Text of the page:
Tuesday, October 10, 2006

Two approaches

There are two approaches to dealing with murderous dictator thugs. One is to use diplomacy, negotiation, appeasement, and concessions to encourage them to do the right thing. For decades we have used this approach with North Korea. President Clinton gave them the nuclear reactor they are using to create the uranium to make nuclear bombs, in the hopes that they would use it for peaceful purposes. While diplomacy is the right approach to dealing with responsible nations, the fruits of years of diplomacy, compromises, and negotiation were seen yesterday when North Korea tested a nuclear weapon, the latest act in their effort to extort more money from us with their nuclear blackmail.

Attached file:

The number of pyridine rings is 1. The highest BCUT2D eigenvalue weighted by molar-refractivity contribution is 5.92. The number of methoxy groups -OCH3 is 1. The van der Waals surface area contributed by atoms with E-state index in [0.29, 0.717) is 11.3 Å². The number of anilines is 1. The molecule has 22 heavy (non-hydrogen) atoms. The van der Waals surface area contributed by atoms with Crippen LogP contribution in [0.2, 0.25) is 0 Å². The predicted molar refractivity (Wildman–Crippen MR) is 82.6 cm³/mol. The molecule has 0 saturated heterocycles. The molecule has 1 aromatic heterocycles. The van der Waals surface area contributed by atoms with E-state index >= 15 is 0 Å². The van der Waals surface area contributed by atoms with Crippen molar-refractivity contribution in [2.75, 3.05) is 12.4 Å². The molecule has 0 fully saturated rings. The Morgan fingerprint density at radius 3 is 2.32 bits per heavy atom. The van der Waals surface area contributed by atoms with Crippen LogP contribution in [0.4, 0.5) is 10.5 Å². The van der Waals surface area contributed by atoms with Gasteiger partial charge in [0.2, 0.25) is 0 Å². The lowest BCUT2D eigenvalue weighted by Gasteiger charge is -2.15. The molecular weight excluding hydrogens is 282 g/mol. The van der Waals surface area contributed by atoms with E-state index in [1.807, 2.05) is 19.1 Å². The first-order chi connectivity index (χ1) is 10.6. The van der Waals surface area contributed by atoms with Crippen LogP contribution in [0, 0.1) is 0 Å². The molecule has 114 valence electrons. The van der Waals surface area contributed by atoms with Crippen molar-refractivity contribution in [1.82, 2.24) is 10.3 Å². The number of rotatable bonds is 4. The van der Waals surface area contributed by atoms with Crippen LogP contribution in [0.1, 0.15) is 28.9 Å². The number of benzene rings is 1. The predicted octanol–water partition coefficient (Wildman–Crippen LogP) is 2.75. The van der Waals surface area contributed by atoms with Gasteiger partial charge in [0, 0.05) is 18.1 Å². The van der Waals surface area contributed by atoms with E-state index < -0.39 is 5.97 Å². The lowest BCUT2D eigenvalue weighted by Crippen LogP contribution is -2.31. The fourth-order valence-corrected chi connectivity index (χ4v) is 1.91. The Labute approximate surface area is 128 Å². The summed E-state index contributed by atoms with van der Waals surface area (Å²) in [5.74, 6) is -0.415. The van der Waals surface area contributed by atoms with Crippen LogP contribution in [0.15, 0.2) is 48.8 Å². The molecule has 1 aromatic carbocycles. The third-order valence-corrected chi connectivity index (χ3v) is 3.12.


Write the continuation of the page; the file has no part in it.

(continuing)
The other approach is to confront evil dictators head-on and prevent them from reaching a point where they can threaten the world with nuclear weapons. Here is something to ponder: has Saddam Hussein tested a nuclear weapon? Do you think that he will test a nuclear weapon next year? What about next decade? Will Iraq EVER threaten to nuke Israel if we don’t send them another twenty billion dollars in foreign aid? Did we avoid this threat by appeasing Saddam? No! We reached this point by strong military action. In 1981, Israel bombed the heck out of Saddam’s Osirak reactor, preventing them from using it to enrich uranium to make a nuclear bomb. Estimates are that Iraq could have produced one or more bombs by 1988 if that reactor had remained in operation. Then in 1991 we again set their nuclear program back a decade or more with our bombing campaign in the Gulf War. Finally, in 2003 we ousted Saddam, captured him, and put him in jail. We know that he had weapons of mass destruction under his control in the past. He used them no less than a dozen times, and he repeatedly tried to obtain a nuclear capability. We know that today he does not have weapons of mass destruction under his control, and he will never hold the world hostage with nuclear blackmail. It seems that this approach is much more effective. Maybe it is time to reconsider how we deal with Kim Jong-il.

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